Time will tell what happens with the coaching job left vacant when Brett Brown was fired on Aug. 24. However, league sources said questions about the Sixers’ first-office structure have concerned some qualified would-be candidates. They were also concerned that Embiid’s close relationship with ownership would have an impact on a coach’s authority. Another concern was Embiid and Ben Simmons being empowered to think they have a hand in the coaching hire. The sources also wonder who’s actually in charge, even though the Sixers keep saying it’s Brand.

Looking for someone to add below Brand isn’t surprising to league sources, who always questioned ownership’s seriousness in regard to giving up its control to a team president. However, it will be interesting to see if the Sixers make a run at Houston Rockets general manager Daryl Morey for that job. League sources think he could soon be in the market for another job, even though Rockets owner Tilman Fertitta said Morey’s job is safe following the team’s second-round playoff elimination.

The 41-year-old did not respond to The Inquirer’s multiple inquiries about the meeting. But several sources believes he’s in line to get a contract due to being on the front line taking the hits for the organization. Sometime also happened after Monday’s meeting that would lead you to believe that Brand remain in place. Word leaked that the Sixers were intent on adding front-office talent under him. That came after multiple league sources had said the team was inquiring about the possibility of hiring a president of basketball operations.

Multiple league sources don’t expect executive vice president of basketball operations Alex Rucker to be back next season. Brand has received a lot of criticism for the Sixers’ shortcomings and poor decisions. However, Rucker has been heavily involved behind the scenes in a lot of the decision-making, according to sources. Philly originally hired him as VP of analytics and strategy in October 2016 after seven years as the Toronto Raptors’ senior analytics consultant.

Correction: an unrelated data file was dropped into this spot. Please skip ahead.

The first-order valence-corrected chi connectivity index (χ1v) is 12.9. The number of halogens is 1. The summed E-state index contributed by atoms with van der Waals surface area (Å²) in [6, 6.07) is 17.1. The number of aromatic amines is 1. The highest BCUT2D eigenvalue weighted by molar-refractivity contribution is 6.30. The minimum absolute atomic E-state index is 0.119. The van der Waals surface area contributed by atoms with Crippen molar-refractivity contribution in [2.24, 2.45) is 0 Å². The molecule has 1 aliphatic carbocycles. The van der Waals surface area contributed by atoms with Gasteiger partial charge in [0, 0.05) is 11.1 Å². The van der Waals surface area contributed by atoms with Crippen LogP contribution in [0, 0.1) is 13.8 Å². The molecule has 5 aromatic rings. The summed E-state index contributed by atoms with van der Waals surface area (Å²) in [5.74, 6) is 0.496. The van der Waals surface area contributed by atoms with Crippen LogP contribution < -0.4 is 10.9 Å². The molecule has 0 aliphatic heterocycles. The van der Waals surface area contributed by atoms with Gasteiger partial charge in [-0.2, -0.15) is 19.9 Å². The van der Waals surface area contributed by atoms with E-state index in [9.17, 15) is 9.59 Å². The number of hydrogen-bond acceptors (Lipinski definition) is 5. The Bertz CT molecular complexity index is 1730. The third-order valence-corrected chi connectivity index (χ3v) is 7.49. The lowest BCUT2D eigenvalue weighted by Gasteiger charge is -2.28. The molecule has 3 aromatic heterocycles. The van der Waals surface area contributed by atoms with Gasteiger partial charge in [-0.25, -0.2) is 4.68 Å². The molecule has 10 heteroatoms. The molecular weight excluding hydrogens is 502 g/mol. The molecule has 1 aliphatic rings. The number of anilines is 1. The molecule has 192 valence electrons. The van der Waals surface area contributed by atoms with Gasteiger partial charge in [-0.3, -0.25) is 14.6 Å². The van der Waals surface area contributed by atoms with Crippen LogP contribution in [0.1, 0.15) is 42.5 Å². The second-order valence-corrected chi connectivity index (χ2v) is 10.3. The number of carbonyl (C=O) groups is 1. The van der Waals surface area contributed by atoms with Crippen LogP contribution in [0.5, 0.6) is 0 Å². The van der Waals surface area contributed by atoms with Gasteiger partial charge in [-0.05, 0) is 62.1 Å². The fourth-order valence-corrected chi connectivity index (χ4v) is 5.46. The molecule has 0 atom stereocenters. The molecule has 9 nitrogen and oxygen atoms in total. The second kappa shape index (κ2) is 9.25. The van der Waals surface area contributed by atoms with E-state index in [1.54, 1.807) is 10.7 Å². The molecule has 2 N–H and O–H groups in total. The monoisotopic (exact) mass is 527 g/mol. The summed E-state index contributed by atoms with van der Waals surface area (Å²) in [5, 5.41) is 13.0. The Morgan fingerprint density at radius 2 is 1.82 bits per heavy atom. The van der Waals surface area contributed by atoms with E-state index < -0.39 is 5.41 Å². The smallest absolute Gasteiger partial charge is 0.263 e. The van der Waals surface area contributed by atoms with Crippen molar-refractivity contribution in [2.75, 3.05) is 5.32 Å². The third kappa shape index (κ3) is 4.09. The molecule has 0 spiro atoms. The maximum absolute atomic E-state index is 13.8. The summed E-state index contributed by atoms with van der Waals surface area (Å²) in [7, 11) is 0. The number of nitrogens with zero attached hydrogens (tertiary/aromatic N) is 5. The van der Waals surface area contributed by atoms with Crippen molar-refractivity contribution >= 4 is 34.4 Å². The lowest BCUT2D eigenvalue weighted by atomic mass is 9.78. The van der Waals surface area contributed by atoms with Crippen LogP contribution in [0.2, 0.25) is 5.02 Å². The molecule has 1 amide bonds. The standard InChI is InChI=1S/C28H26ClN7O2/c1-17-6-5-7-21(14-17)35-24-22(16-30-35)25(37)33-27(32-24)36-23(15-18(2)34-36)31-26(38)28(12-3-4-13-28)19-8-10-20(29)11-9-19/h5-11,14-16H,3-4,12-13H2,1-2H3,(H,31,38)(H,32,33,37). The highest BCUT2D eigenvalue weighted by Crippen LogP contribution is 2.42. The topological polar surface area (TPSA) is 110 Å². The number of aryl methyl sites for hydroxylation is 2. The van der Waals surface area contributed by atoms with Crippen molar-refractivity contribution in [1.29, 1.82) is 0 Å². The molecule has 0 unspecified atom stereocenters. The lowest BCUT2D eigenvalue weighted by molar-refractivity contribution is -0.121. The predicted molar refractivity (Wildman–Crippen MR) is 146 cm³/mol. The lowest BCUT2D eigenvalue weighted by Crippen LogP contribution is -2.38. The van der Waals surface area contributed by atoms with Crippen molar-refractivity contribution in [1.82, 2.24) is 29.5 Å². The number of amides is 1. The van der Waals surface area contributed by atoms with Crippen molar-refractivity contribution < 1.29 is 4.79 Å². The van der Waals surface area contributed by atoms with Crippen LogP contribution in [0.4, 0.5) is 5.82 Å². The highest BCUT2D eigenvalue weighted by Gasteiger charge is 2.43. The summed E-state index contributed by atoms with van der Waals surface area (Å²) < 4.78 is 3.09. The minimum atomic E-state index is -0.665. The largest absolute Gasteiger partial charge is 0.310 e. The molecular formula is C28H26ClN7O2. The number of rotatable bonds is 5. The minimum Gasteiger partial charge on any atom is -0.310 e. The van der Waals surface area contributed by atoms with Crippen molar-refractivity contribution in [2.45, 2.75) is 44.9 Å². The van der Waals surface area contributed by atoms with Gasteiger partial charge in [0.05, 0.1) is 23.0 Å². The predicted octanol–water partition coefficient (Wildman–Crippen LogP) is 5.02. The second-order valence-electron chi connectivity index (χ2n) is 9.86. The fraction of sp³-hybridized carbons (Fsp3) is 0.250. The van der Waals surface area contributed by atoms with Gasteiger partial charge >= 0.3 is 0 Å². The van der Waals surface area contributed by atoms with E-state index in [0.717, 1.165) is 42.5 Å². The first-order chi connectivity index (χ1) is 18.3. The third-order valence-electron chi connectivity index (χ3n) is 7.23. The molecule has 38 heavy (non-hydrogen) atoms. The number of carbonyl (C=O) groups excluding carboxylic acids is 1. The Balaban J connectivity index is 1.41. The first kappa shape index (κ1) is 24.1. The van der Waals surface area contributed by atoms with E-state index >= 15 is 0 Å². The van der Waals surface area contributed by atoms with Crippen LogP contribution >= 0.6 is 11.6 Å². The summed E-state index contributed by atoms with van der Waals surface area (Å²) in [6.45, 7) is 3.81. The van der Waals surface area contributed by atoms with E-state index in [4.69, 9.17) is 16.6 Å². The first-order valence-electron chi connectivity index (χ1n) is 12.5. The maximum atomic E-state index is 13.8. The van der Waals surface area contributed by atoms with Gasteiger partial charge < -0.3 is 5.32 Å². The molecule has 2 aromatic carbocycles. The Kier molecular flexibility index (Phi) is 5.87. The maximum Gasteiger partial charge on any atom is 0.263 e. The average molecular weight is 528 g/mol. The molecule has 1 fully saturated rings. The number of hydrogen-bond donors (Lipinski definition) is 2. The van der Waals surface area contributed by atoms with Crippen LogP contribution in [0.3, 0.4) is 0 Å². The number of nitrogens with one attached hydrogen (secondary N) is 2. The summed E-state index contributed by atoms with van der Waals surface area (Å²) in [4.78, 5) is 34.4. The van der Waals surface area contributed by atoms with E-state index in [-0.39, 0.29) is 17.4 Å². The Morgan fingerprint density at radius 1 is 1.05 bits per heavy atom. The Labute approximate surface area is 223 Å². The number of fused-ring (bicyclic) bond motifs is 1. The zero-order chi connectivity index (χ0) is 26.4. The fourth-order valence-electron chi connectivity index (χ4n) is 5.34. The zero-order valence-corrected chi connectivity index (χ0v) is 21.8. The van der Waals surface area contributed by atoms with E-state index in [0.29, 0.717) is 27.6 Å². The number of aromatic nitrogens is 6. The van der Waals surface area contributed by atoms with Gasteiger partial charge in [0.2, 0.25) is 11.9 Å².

Sixers prefer to not trade either Joel Embiid or Ben SImmons

And finally, there was last summer’s disaster. Based on what’s been reported, it appears the Sixers passed on giving a five-year max deal to Jimmy Butler but found the same money for a lesser player in Harris. Worse yet, instead of addressing the glaring need for a ballhandling creator on the perimeter that Butler’s loss exposed, Philly used its cap space from Butler’s departure to address the all-important backup center position and drop nearly $100 million on Al Horford. (Side note: Old friend Richaun Holmes was again a free agent and signed a bargain deal in Sacramento that provided massive value). The deals for Harris and Horford rate among the worst in the game right now, but we’re not done yet. Philly also messed up by using its midlevel exception on little-used forward Mike Scott – once again neglecting the guard positions that loomed as such a weakness.

In the two years since, Colangelo has scarcely spoken publicly about the incident. When he spoke to the Herald from Arizona, he knew it was the elephant in the room. “I haven’t addressed it very much over the course of the last two years. I have stayed very much under the radar on the topic because it’s a sensitive topic, for a lot of reasons,” Colangelo said. “Family, personal, professional, or otherwise. I have to say I was dealt a pretty big blow, personally and professionally. And it’s been a difficult time dealing with the fallout. I was completely blindsided by the accusation and the storyline of the controversy.”

“Once that investigation was completed and I was absolved, I felt the appropriate thing to do – in conjunction with ownership there in Philly – was to mutually walk away. “It was a difficult decision and a difficult time for me. But I have to say, it was a very, very difficult time for my family. Because of some of the reasons that came to light, it was something I thought was important not to talk about, quite frankly. And we’re still dealing with that. “But the No.1 thing I thought needed to happen was trying to stay positive; preserve and love my family, protect their interests, emotionally or otherwise. And frankly, two years on, it’s gone. It’s in the past and I’m ready to move on.”